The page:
These Are China's Favourite Homegrown Mobile Games

Illustration for article titled These Are Chinas Favourite Homegrown Mobile Games
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Mobile games in China are huge — heck, they're huge everywhere in the world. However, China is probably the only place in the world where the number of players of mobile games will overtake the United States' whole population.

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According to a report by Nico Partners, China's mobile game userbase will top the US population in 2014. This rise of mobile gamers in China can be attributed to a number of factors — growing number of mobile games, growing smartphone sales among many others.

While China's mobile game market is growing, many of the top games are titles familiar to international audiences, such as Angry Birds, Temple Run and the like. So instead of taking a look at just the top mobile games in China, let's do a roundup of the best Chinese mobile games that the Chinese are playing right now.

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Note: The following games are iOS only simply because there are too many Android App Stores in China. Some of these games are also available on Android. These games are in no particular order.

  1. 我叫MT [Call Me MT Online]
    Publisher: Locojoy Ltd.
    Genre: Card Battler
    Price: Free with in-app purchases
Illustration for article titled These Are Chinas Favourite Homegrown Mobile Games


Call Me MT Online is currently the top grossing game on the iTunes game store in China. An online mobile card battler, CMMTOL allows the player to collect upwards of 600 different character cards to do battle against other players over the internet. Based off an extremely popular internet cartoon, this card battler isn't exactly the same as say a Yu-Gi-Oh! or a Magic the Gathering, instead it plays more like a Final Fantasy game with each card having a particular role, from attacking to healing.

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  1. 泡泡大作战 2 [Giant Bubble Battle 2]
    Publisher: Yuan Huan
    Genre: Action
    Price: $0.99 with in-app purchases
Illustration for article titled These Are Chinas Favourite Homegrown Mobile Games
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Giant Bubble Battle 2 is exactly what it looks like — it's a Bomberman-type clone for mobile devices. There isn't much to be said about it except that it's a Bomberman-esque game on mobile.

  1. 陌陌泡泡兔 [ Stranger Bubble Rabbit]
    Publisher: Yan Tang
    Genre: Puzzle Shooter
    Price: Free with in-app purchases
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Illustration for article titled These Are Chinas Favourite Homegrown Mobile Games


Stranger Bubble Rabbit, like Giant Bubble Battle 2, takes an existing game type and runs with it. In this case, the game type is a bubble shooter. However, what sets SBR apart is that itis part of the Chinese social networking application Mo Mo[陌陌]. Mo Mo is a location-based app where strangers can send other strangers greetings. With SBR integrated into its application, Mo Mo now also allows strangers to share game scores with each other.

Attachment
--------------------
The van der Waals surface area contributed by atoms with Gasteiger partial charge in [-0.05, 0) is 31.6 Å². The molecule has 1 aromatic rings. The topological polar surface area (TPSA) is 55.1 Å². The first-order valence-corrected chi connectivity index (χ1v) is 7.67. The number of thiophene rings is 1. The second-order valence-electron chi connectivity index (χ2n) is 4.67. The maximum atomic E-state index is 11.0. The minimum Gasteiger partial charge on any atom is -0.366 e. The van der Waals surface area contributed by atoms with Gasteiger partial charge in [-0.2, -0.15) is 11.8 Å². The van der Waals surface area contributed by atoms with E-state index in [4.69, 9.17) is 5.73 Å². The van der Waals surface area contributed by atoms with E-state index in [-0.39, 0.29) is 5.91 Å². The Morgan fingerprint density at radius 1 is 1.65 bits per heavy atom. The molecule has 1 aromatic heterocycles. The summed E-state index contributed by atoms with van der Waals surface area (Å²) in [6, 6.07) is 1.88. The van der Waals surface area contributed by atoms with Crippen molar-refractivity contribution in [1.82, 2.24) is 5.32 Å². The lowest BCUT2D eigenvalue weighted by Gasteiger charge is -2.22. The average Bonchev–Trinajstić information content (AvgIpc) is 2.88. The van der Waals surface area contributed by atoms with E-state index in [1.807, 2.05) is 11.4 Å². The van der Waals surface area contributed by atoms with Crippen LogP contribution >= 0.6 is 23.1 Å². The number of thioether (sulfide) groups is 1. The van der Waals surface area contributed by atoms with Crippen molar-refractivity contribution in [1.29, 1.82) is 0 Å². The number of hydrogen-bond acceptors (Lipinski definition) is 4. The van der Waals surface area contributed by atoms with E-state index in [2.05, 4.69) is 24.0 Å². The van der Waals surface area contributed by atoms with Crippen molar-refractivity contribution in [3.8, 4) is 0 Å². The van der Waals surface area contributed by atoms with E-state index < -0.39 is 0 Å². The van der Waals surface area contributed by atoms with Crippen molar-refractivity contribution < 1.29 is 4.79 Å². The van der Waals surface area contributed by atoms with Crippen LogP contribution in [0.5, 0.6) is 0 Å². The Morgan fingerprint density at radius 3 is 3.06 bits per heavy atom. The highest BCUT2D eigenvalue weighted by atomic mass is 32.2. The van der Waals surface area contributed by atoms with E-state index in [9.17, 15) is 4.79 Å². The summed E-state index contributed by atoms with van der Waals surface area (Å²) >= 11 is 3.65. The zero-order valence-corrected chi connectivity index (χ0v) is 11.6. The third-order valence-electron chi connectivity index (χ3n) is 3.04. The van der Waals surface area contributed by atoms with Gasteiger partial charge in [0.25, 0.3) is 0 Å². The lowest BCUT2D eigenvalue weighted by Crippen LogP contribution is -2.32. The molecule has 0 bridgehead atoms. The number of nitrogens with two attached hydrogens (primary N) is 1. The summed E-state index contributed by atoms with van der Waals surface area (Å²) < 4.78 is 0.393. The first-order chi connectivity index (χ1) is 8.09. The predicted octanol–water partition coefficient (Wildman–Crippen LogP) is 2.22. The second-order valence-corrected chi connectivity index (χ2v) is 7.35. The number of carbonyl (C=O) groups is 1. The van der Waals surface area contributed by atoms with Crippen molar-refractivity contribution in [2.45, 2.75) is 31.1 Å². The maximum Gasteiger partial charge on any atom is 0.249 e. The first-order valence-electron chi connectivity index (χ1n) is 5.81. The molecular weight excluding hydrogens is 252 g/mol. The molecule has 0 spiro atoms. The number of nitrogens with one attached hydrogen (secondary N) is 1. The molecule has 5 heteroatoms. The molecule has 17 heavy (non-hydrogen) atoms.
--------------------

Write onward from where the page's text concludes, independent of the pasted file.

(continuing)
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  1. 欢乐斗地主 [Happy Landlord Battle]
    Publisher: Tencent
    Genre: Card Game
    Price: Free with in-app purchases
Illustration for article titled These Are Chinas Favourite Homegrown Mobile Games
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A digital version of one of China's most popular card games, Happy Landlord Battle is consistently one of the most popular games in China. The focus of the game is very similar to the card game War, where each player tries to draw or put out a hand that is larger than the other. In Landlord Battle, the rules are different but the concept is the same. Happy Landlord Battle just takes the card game and adapts it for the mobile platform.

  1. 天天酷跑 [Daily Cool Running]
    Publisher: Tencent
    Genre: Side-scrolling Infinite Runner
    Price: Free with in-app purchases
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Illustration for article titled These Are Chinas Favourite Homegrown Mobile Games


Tencent's take on games like JetPack Joyride is surprisingly cute. While Daily Cool Running doesn't change the formula very much, it does add unicorns, guns and customizable characters.

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Top Photo: 我叫MT
Photos via iTunes

Kotaku East is your slice of Asian Internet culture, bringing you the latest talking points from Japan, Korea, China and beyond. Tune in every morning from 4am to 8am.

Eric is a Beijing based writer and all around FAT man. You can contact him @FatAsianTechie@gmail.com or follow him on Twitter @FatAsianTechie.

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DISCUSSION

blummer102
Jeremy Blum

Ah, mobile gaming in China... I think it's natural that smartphone gaming would become huge in China - the country missed out on the console games that the rest of the world grew up with, so iPhones and Samsung Galaxies are now picking up the slack and largely considered the route to go when it comes to easy electronic entertainment.

I just wish the majority of Chinese mobile (and online) games weren't plagued by unoriginal concepts and microtransactions. The Chinese gaming market is capable of some good stuff, and if you played The Legend of Sword and Fairy or any of the older Chinese/Taiwanese RPGs back in the day, then there's proof right there. But sadly these "real games" aren't the mainstream moneymakers, so instead we have Bomberman and Tetris clones that get popular because you're able to share your scores on Sina Weibo.

The same thing is happening in other countries like the US and Japan too, but it's especially noticeable in China.